The Making of
Knitted Formworks for Complex Concrete Structures
09/10/19, 7 pm
Die Angewandte, Oskar Kokoschka-Platz 2, 1010 Wien, Hörsaal 1
KnitCandela is a thin, sinuous concrete shell built on an ultra-lightweight knitted formwork, jointly designed and developed by Zaha Hadid Architects and Block Research Group (BRG) of ETH Zurich. It is a homage to the famous Spanish-Mexican shell builder Félix Candela (1910 – 1997). KnitCandela reimagines his spectacular concrete shells through the introduction of novel computational design methods and the KnitCrete formwork technology. With this cable-net and fabric formwork system, expressive, freeform concrete surfaces can now be constructed efficiently, without the need for complex moulds. KnitCandela’s thin, doubly-curved concrete shell with a surface area of almost 50 m2 and weighing more than 5 tonnes, was applied on a KnitCrete formwork of only 55 kg. The knitted fabric of the formwork system was brought to Mexico from Switzerland in a suitcase.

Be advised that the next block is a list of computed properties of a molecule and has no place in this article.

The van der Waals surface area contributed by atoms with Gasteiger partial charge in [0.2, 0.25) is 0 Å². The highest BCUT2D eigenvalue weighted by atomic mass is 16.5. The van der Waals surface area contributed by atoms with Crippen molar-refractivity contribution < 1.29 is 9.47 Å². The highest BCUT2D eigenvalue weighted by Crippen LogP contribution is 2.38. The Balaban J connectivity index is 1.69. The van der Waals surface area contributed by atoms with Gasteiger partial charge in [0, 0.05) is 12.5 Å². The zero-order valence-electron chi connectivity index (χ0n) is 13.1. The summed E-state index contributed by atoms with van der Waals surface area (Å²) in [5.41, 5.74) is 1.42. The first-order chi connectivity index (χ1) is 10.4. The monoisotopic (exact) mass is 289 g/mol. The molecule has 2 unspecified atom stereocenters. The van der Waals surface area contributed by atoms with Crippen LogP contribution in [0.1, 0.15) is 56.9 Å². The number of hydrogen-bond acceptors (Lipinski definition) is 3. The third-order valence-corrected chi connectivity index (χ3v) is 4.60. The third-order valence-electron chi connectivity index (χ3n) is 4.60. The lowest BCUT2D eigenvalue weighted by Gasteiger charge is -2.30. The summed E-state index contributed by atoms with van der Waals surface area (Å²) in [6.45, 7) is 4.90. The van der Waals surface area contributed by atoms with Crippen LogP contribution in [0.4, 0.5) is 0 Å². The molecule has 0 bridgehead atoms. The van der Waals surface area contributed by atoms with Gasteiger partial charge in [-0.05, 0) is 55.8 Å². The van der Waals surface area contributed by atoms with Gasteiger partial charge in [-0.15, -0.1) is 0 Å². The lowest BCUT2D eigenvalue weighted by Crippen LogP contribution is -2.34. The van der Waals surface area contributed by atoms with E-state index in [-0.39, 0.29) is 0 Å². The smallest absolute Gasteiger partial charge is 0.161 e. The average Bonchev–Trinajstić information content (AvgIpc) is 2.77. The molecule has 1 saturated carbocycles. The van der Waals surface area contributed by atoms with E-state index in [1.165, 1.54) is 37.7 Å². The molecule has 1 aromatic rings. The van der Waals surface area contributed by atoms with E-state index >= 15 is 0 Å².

Mariana Popescu is an architect with a strong interest in innovative ways of approaching the fabrication process and use of materials. She received Bachelor’s and Master’s degrees in architecture from the Delft University of Technology. As a PhD researcher at the Block Research Group and part of the NCCR Digital Fabrication, a core value of her doctoral research is to apply efficiency in terms of materials, labour, cost, and time to address the problem of expensive and materially inefficient formworks in construction.
Currently, she is a Postdoctoral researcher at the Block Research Group continuing the research on Lightweight Flexible formworks within the NCCR Digital Fabrication.